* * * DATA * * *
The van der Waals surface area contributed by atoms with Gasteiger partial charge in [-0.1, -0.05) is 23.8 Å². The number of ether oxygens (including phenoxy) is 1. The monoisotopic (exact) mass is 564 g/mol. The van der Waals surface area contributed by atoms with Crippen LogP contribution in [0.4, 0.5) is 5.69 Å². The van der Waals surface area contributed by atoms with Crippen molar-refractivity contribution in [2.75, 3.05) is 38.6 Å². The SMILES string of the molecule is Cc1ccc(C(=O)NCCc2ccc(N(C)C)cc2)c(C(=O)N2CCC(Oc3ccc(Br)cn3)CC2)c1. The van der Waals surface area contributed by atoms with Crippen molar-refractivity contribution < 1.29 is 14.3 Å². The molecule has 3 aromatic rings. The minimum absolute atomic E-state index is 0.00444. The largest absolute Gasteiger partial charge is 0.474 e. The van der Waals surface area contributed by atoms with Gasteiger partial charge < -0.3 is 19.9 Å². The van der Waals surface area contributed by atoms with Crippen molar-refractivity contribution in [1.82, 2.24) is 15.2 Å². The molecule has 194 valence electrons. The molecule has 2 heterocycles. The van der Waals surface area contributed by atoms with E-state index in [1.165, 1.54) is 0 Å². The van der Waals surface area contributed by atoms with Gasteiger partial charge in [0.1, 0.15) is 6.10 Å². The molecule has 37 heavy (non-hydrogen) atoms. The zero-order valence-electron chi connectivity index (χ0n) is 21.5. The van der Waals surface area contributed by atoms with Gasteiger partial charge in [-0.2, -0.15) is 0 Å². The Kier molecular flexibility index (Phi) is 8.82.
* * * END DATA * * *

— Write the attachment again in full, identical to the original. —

The van der Waals surface area contributed by atoms with Gasteiger partial charge in [-0.1, -0.05) is 23.8 Å². The number of ether oxygens (including phenoxy) is 1. The monoisotopic (exact) mass is 564 g/mol. The van der Waals surface area contributed by atoms with Crippen LogP contribution in [0.4, 0.5) is 5.69 Å². The van der Waals surface area contributed by atoms with Crippen molar-refractivity contribution in [2.75, 3.05) is 38.6 Å². The SMILES string of the molecule is Cc1ccc(C(=O)NCCc2ccc(N(C)C)cc2)c(C(=O)N2CCC(Oc3ccc(Br)cn3)CC2)c1. The van der Waals surface area contributed by atoms with Crippen molar-refractivity contribution < 1.29 is 14.3 Å². The molecule has 3 aromatic rings. The minimum absolute atomic E-state index is 0.00444. The largest absolute Gasteiger partial charge is 0.474 e. The van der Waals surface area contributed by atoms with Gasteiger partial charge < -0.3 is 19.9 Å². The van der Waals surface area contributed by atoms with Crippen molar-refractivity contribution in [1.82, 2.24) is 15.2 Å². The molecule has 194 valence electrons. The molecule has 2 heterocycles. The van der Waals surface area contributed by atoms with E-state index in [1.165, 1.54) is 0 Å². The van der Waals surface area contributed by atoms with Gasteiger partial charge in [0.1, 0.15) is 6.10 Å². The molecule has 37 heavy (non-hydrogen) atoms. The zero-order valence-electron chi connectivity index (χ0n) is 21.5. The van der Waals surface area contributed by atoms with Gasteiger partial charge in [-0.2, -0.15) is 0 Å². The Kier molecular flexibility index (Phi) is 8.82.